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History of JavaScript: How it came into the existence

/ 4 min read

Javascript is a powerful scripting language. It was mainly developed for improving the interactions on web pages. But it has evolved so massively that it can now be used for mobile and desktop applications along with web applications.

Who created Javascript

Javascript was created within 10 days in May 1995 by Brendan Eich. He worked as a Netscape Engineer at that time.

How it got its name

Javascript was initially named Mocha, but it was officially called LiveScript when first shipped as part of the Navigator 2.0 beta release in September 1995. But three months later, after receiving a Sun trademark, the name was changed to JavaScript in Netscape Navigator 2.0 beta 3 release.

Naming it JavaScript was a marketing tactic by Netscape to give the impression that JavaScript was a spin-off of Java since Java was very popular among developers at that time. However, these two languages are not related to each other at all.

Why was JavaScript created?

It was created to add animations and user interactions to make websites dynamic. Netscape wanted to be ahead of the game by introducing this in its browser, so they came up with this.

Standardization of JavaScript

In November 1996, Netscape submitted JavaScript to ECMA (European Computer Manufacturers Association), as the starting point for a standard specification that all browser vendors could follow.

They had a technical committee that came up with ECMA-262 for standardizing the syntax and semantics to provide a vendor-neutral scripting language. This committee had developers from Netscape Communications, Microsoft, Sun Microsystems, and many other companies.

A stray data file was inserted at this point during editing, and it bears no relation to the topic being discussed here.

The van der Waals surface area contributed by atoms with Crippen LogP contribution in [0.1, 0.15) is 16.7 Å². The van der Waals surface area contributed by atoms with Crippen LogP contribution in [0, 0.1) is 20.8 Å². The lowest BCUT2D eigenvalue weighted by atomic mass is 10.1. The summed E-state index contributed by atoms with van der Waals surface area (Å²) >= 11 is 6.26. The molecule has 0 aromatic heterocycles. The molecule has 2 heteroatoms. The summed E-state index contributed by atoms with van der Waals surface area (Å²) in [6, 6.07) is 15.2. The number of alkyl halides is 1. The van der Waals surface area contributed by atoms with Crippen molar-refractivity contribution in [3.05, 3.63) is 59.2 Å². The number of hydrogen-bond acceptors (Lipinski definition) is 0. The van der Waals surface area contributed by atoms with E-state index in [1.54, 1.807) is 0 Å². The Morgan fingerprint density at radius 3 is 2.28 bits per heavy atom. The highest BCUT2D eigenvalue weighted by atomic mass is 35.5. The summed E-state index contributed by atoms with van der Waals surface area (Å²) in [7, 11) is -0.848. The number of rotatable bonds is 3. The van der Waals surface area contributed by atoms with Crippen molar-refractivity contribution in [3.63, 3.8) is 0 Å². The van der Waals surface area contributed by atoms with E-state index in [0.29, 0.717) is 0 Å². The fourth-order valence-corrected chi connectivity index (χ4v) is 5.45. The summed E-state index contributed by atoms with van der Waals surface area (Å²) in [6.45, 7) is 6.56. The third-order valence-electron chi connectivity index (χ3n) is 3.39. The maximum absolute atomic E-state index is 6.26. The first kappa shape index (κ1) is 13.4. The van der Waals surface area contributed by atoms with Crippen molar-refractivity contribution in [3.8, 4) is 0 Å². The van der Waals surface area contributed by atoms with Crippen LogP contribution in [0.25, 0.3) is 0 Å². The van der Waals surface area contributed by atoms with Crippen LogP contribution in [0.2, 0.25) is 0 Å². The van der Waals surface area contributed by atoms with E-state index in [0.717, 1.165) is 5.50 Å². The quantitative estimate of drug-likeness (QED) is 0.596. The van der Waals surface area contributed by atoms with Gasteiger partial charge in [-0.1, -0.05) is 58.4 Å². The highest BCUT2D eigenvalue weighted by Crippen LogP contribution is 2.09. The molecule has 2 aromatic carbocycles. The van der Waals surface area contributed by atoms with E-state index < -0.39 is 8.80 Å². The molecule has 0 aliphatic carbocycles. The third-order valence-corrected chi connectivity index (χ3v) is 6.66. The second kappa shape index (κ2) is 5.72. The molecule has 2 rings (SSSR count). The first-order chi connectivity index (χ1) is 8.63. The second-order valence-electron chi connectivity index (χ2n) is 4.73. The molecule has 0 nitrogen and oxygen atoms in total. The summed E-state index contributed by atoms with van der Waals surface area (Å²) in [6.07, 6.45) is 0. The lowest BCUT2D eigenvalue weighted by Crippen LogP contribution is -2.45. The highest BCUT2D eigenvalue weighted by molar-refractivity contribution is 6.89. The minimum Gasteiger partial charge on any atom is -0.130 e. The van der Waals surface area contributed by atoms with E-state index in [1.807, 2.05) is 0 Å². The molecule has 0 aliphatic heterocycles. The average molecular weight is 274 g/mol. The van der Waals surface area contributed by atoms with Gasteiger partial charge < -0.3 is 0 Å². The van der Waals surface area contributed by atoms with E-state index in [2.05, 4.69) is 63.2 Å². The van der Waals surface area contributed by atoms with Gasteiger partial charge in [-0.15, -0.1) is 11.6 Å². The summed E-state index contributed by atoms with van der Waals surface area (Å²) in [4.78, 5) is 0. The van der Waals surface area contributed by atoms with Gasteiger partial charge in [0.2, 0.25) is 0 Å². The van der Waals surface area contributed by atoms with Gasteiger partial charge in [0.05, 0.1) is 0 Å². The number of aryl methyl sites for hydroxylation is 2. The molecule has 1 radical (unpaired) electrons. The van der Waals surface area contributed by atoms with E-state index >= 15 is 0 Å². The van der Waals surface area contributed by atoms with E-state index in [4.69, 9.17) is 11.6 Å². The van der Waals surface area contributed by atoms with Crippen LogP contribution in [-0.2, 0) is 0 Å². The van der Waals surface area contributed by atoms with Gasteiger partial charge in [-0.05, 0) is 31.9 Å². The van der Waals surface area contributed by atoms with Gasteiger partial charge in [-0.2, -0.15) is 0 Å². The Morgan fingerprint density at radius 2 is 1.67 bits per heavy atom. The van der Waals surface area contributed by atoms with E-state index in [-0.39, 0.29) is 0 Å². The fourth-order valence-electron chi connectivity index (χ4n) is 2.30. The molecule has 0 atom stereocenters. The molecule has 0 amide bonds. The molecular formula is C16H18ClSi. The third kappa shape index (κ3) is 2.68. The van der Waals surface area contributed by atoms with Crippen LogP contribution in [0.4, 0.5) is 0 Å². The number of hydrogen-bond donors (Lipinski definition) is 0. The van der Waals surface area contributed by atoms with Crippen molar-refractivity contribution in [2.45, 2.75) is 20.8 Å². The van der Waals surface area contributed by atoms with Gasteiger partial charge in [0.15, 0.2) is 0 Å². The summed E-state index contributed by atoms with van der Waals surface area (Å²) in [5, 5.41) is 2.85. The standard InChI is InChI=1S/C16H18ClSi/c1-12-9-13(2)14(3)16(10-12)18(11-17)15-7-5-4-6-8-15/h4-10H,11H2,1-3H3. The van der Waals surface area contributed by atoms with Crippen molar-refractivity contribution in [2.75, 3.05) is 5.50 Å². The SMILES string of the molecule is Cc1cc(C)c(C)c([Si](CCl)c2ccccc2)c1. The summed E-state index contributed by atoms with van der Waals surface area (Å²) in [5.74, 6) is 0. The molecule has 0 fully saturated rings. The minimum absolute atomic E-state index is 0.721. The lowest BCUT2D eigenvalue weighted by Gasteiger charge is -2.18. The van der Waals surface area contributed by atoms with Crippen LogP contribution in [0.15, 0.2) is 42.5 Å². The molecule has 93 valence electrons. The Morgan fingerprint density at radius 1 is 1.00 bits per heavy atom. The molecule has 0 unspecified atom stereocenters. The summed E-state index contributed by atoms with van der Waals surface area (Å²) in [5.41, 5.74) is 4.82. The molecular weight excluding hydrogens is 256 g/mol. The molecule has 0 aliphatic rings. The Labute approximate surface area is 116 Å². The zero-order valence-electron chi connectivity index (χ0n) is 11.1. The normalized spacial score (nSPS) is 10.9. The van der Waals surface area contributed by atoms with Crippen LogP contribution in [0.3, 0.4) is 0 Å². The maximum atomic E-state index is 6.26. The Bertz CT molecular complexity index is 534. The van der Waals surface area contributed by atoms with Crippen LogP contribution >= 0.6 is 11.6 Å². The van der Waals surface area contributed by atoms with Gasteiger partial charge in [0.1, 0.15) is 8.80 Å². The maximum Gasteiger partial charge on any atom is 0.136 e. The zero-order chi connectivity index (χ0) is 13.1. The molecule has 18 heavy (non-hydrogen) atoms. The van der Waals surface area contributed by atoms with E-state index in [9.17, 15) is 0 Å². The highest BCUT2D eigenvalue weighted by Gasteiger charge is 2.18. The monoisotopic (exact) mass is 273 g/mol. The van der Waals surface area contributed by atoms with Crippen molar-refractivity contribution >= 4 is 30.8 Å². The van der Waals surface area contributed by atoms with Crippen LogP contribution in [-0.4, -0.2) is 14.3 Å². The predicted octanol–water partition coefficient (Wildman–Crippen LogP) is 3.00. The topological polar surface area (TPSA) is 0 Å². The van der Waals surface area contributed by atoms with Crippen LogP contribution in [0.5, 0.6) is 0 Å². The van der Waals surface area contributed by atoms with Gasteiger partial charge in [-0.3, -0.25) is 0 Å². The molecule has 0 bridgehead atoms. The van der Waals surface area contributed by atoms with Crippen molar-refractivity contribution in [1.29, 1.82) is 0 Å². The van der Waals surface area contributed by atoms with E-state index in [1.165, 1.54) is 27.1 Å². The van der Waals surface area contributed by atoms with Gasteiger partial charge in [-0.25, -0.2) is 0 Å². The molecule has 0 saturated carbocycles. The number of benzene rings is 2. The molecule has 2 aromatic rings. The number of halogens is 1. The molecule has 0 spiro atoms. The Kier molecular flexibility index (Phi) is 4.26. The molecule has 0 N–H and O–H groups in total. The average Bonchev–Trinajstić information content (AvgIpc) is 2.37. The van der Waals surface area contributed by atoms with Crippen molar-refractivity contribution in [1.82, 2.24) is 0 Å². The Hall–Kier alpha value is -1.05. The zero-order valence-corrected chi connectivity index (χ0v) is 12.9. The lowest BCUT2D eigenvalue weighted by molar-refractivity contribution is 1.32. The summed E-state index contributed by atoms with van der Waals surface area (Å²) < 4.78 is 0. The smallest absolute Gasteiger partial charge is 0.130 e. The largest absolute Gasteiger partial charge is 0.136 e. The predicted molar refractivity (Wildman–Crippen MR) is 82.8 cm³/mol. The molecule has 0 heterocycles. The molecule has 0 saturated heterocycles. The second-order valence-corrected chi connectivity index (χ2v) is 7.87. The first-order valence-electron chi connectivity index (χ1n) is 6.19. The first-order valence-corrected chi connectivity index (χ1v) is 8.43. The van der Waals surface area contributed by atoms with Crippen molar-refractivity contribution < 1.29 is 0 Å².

ECMA was expanded beyond Europe, so they changed their name to Ecma International where Ecma is a name and not an acronym anymore. They are responsible for the development and upkeep of the language to this day. As a result, the scripting language was officially given the name ECMAScript.

ECMAScript Timeline

ECMAScript 1 (June 1997): First version of the standard.

ECMAScript 2 (June 1998): Minor editorial updates to keep the standards in sync with ISO standards.

ECMAScript 3 (December 1999): Added many core features like regular expressions, try/catch exception handling, better string handling, do-while, switch, etc.

ECMAScript 4 (abandoned in July 2008): A massive upgrade with static typing, modules, namespaces, etc, but it was never released.

ECMAScript 5 (December 2009): Added some array methods, JSON support, strict mode, and many other minor improvements. Read More

ECMAScript 5.1 (June 2011): Small update to keep Ecma and ISO standards in sync.

ECMAScript 6 (June 2015): A large update that took a lot of things from the abandoned ECMAScript 4. This was the first version that used the year of publication as its official name - ECMAScript 2015. It added a lot of features like classes, promises, arrow functions, default parameter values, let/const, etc.

ECMAScript 2016 (June 2016): First yearly release with few improvements and new features like exponential operator.

ECMAScript 2017 (June 2017): Second yearly release with new features like string padding, async functions, shared memory, etc.

ECMAScript 2018 (June 2018): New features like asynchronous iteration, Promise.finally, rest/spread operators for object literals, etc.

ECMAScript 2019 (June 2019): New features and some changes in Array and Object prototypes and stability improvement in Array.sort.

ECMAScript 2020 (June 2020): New features that include a BigInt primitive for arbitrary-sized integers, new null coalescing syntax, etc.

Ecma Technical Committee 39 (TC39)

TC-39 is a group of people who are responsible for the standards. They have meetings every two months with member-appointed delegates and invited experts. You can check the minutes of those meetings here GitHub repository

You can also check the proposed features and their stages here GitHub repository.

With each ECMAScript release, there are few important points to note-

  1. New versions are always backward compatible except few occasional minor cleanups which are hardly noticeable.
  2. Old features aren’t removed or fixed. Instead, better versions of them are introduced. For example, let and const were introduced but var wasn’t removed.

Keeping old stuff is important here. If a new version is created without any backward compatibility then a lot of work will be required to migrate all these billions of projects and sites. This would wreak havoc and break the internet.

I hope you found this history interesting.

Thanks for reading!